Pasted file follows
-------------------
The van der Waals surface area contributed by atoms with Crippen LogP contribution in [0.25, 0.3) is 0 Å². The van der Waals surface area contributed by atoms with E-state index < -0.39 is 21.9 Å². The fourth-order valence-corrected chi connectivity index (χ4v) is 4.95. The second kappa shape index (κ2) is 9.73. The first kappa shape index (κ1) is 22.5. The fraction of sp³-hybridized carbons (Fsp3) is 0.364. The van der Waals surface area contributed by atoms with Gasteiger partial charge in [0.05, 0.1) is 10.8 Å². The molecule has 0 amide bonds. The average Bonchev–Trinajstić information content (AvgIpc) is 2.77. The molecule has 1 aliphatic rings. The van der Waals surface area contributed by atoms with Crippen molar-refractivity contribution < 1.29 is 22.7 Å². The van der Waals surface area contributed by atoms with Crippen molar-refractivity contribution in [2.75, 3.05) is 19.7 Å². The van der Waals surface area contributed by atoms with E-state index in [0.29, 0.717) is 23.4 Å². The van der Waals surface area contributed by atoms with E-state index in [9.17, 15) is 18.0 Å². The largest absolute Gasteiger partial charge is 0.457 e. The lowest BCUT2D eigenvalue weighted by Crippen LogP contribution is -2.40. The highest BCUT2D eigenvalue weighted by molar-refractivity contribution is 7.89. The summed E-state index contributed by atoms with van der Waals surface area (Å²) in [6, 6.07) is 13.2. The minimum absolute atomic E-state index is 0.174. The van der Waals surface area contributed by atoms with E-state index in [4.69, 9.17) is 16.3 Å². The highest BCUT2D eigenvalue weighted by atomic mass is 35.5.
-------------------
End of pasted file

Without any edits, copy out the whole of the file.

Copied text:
The van der Waals surface area contributed by atoms with Crippen LogP contribution in [0.25, 0.3) is 0 Å². The van der Waals surface area contributed by atoms with E-state index < -0.39 is 21.9 Å². The fourth-order valence-corrected chi connectivity index (χ4v) is 4.95. The second kappa shape index (κ2) is 9.73. The first kappa shape index (κ1) is 22.5. The fraction of sp³-hybridized carbons (Fsp3) is 0.364. The van der Waals surface area contributed by atoms with Gasteiger partial charge in [0.05, 0.1) is 10.8 Å². The molecule has 0 amide bonds. The average Bonchev–Trinajstić information content (AvgIpc) is 2.77. The molecule has 1 aliphatic rings. The van der Waals surface area contributed by atoms with Crippen molar-refractivity contribution < 1.29 is 22.7 Å². The van der Waals surface area contributed by atoms with Crippen molar-refractivity contribution in [2.75, 3.05) is 19.7 Å². The van der Waals surface area contributed by atoms with E-state index in [0.29, 0.717) is 23.4 Å². The van der Waals surface area contributed by atoms with E-state index in [9.17, 15) is 18.0 Å². The largest absolute Gasteiger partial charge is 0.457 e. The lowest BCUT2D eigenvalue weighted by Crippen LogP contribution is -2.40. The highest BCUT2D eigenvalue weighted by molar-refractivity contribution is 7.89. The summed E-state index contributed by atoms with van der Waals surface area (Å²) in [6, 6.07) is 13.2. The minimum absolute atomic E-state index is 0.174. The van der Waals surface area contributed by atoms with E-state index in [4.69, 9.17) is 16.3 Å². The highest BCUT2D eigenvalue weighted by atomic mass is 35.5.